San Jose Giants honor life of Minors devotee Lampe

August 25th, 2023
Chris Lampe became a minority owner in the San Jose club in 1987. He'd been a fan since the '50s.Photos: Barry Colla and Shelly Valenzuela; Graphic: Tom Forget

There are a lot of ways to love baseball. Chris Lampe practiced just about all of them.

A passionate fan since he was a kid, he grew up to become part-owner of a Minor League team, then a front office employee and the California League’s official historian -- all on the strength of his love of the game and its intricacies. He visited over 180 Major League, Minor League and independent ballparks in every nook and cranny of the continent.

“That shows his love and dedication to baseball,” said Charlie Blaney, president of the Cal League from 2010-21. “He was a great person, a wonderful friend and a terrific historian.”

Lampe, who died of cardiac arrest at age 78 on June 24, will be honored by the Single-A San Jose Giants at Excite Ballpark before Sunday’s game.

The historic WPA-built stadium is a perfect site for a tribute to Lampe, who listened to San Jose Red Sox games on the radio as a boy in the 1950s and became a minority owner of the franchise from 1987-2007 and served as its chief operating officer from 2003-07. He was named the Cal League’s official historian in 2005 and wrote and maintained its record book through 2022.

"I've spent 40 years in baseball," said Mark Wilson, the San Jose Giants' general manager for 30 years until he retired in late 2020. "Nobody I've ever met was more passionate about it than Chris."

The celebration of his life will include the unveiling of a mural that will be on display at the stadium alongside murals featuring the likes of George Brett and 11-year Major League veteran Lenn Sakata, who managed San Jose’s club to three league titles during Lampe’s association with the franchise. Lampe’s mural will be placed next to a list of San Jose players who have reached the Majors -- a nod to his careful tracking of every Cal League player to accomplish that feat.

“He had just a tremendous amount of knowledge of the league," said current San Jose GM Ben Taylor. "He absolutely loved everything Minor League Baseball represents for the communities it’s in, in addition to the player development pieces.”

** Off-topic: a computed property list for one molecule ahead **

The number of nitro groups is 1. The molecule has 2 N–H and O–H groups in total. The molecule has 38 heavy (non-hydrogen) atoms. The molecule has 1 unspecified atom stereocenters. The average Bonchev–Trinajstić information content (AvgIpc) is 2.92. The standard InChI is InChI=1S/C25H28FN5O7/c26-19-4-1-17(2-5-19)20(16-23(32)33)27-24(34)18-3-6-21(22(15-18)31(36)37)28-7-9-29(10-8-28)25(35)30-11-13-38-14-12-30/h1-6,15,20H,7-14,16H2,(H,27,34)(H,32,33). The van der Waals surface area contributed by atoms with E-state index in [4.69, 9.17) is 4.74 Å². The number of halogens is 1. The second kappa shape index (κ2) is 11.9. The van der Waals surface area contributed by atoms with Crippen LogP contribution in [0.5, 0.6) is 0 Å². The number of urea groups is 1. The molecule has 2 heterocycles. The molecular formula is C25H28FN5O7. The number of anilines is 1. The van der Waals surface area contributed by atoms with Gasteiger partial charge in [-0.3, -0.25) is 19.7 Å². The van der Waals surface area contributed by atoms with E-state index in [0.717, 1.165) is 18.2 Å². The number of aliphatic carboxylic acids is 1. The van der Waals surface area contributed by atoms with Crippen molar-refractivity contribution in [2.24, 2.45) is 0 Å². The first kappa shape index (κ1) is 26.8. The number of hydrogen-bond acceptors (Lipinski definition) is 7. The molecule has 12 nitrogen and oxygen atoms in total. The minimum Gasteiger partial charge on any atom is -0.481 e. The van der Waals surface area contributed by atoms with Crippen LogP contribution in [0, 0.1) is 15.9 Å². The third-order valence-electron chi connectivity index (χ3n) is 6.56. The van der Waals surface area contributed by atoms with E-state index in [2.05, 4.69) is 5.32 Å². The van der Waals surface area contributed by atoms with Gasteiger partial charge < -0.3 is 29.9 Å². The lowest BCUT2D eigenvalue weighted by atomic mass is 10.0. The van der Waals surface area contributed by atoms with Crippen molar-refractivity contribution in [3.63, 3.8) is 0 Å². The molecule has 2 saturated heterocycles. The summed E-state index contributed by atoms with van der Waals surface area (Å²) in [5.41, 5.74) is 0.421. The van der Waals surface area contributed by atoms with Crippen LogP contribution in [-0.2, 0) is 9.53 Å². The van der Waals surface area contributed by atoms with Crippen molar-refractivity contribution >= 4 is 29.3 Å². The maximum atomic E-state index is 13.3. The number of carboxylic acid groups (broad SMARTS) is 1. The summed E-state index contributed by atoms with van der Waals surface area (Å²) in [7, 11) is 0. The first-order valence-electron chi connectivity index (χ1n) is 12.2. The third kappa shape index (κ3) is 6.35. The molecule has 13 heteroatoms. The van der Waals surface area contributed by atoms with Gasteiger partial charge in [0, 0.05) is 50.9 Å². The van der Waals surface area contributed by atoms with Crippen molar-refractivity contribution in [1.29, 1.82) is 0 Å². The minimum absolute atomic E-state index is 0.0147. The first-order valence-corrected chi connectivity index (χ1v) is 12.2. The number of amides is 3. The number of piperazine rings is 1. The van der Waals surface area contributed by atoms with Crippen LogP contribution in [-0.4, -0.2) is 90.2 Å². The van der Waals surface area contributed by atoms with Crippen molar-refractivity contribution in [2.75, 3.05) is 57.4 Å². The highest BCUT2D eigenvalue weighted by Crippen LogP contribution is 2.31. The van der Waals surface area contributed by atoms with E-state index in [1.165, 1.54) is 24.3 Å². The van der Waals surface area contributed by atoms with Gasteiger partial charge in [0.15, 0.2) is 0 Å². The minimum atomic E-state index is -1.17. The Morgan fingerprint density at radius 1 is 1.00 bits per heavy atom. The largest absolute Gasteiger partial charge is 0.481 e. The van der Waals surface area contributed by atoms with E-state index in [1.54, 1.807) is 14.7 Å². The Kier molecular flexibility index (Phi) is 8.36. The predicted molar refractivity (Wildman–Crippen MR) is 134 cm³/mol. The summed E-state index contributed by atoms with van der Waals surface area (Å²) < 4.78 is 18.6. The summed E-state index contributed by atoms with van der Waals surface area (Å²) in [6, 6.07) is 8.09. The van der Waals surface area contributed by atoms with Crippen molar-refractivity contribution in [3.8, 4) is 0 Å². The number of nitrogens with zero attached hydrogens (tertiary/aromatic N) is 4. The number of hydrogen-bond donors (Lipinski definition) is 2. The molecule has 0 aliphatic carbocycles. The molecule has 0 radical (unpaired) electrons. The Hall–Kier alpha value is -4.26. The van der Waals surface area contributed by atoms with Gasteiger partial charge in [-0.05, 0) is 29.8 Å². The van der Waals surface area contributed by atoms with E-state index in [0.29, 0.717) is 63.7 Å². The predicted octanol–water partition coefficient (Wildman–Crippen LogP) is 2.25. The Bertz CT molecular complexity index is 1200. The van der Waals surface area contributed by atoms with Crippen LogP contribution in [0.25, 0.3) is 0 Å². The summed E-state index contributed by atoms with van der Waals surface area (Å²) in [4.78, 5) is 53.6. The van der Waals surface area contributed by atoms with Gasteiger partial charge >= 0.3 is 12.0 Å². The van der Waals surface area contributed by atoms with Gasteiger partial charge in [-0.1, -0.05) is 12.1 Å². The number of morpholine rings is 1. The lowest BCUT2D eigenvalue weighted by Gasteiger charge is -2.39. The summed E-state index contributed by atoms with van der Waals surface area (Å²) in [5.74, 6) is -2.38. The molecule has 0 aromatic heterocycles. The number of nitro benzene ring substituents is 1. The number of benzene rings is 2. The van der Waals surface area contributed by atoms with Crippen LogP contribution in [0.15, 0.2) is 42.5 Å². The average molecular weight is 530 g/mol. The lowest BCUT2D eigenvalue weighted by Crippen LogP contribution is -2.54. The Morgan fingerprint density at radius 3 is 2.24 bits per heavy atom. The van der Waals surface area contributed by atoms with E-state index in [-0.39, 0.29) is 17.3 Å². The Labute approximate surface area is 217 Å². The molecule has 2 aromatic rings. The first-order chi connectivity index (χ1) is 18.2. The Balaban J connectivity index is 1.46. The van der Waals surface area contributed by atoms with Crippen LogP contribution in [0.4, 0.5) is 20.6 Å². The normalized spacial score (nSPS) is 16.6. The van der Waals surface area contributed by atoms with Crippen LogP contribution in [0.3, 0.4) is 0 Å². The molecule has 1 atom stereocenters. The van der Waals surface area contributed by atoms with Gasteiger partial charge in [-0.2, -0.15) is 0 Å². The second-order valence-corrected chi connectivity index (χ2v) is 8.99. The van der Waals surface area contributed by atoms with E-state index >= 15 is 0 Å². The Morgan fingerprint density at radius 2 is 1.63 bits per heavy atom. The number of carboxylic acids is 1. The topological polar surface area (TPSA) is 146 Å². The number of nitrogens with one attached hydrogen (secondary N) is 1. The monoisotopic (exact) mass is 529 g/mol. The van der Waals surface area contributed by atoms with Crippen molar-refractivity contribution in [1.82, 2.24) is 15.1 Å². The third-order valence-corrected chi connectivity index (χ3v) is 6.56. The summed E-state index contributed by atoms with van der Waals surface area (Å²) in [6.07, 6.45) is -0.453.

His lifelong love affair with the Minors began a couple years after his family’s relocation from the Washington, D.C. area to the Bay Area in 1953, when Lampe was eight. Having beaten the Giants in moving West, Lampe discovered the San Francisco Seals of the old Pacific Coast League. He found, too, the San Jose club of the Cal League.

Throughout a career as a salesman for the Pacific Bell Telephone Company’s Yellow Pages, Lampe never let his relationship with baseball go stale. He kept working for Pac Bell when his childhood friend -- Time Warner executive Dick Beahrs -- spearheaded a group in purchasing the San Jose franchise and offered Lampe the chance to acquire a small piece (“third base,” he reportedly used to joke). Lampe spent the vacation time he accrued at Pac Bell between 1967 and his retirement in 2003 on Minor League road trips.

"Because of my seniority at work, I was getting six weeks paid vacation a year,” he told in 2006. “My last big trip in 2002, I took six weeks and drove 13,000 miles. We visited 30 parks in 36 days.”

Wilson remembered that Lampe "always rented a car in San Jose" for those trips.

"I just laugh at the thought of the attendant who had to check one of those cars in, and Chris had put 10,000 miles on it," Wilson said.

Those experiences -- and the passion that fueled them -- were an instant basis for friendship with other people who love baseball. When Blaney became president of the Cal League, he and Lampe initially connected in a professional capacity. But their conversations about the game made them fast friends. Every time Blaney came to the park at San Jose (at least twice per season), the pair would share dinner from the Giants' World Famous Turkey Mike’s BBQ stand and talk baseball for hours. Throughout the year, Lampe’s daily routine included swimming a mile, and he kept Blaney up to date on his personal bests.

“It’s a tremendous loss. He was everything you could want in a friend,” Blaney said. “I just love someone who loves what they’re doing. It’s infectious.

"That was Chris, because of his passion for the game and the history of the Cal League.”

And the San Jose team is making his place in it permanent.

"He'll be missed." Wilson said, "But I'm glad everybody will get to see him, walking by that mural and learning about his contributions to the San Jose Giants and the league."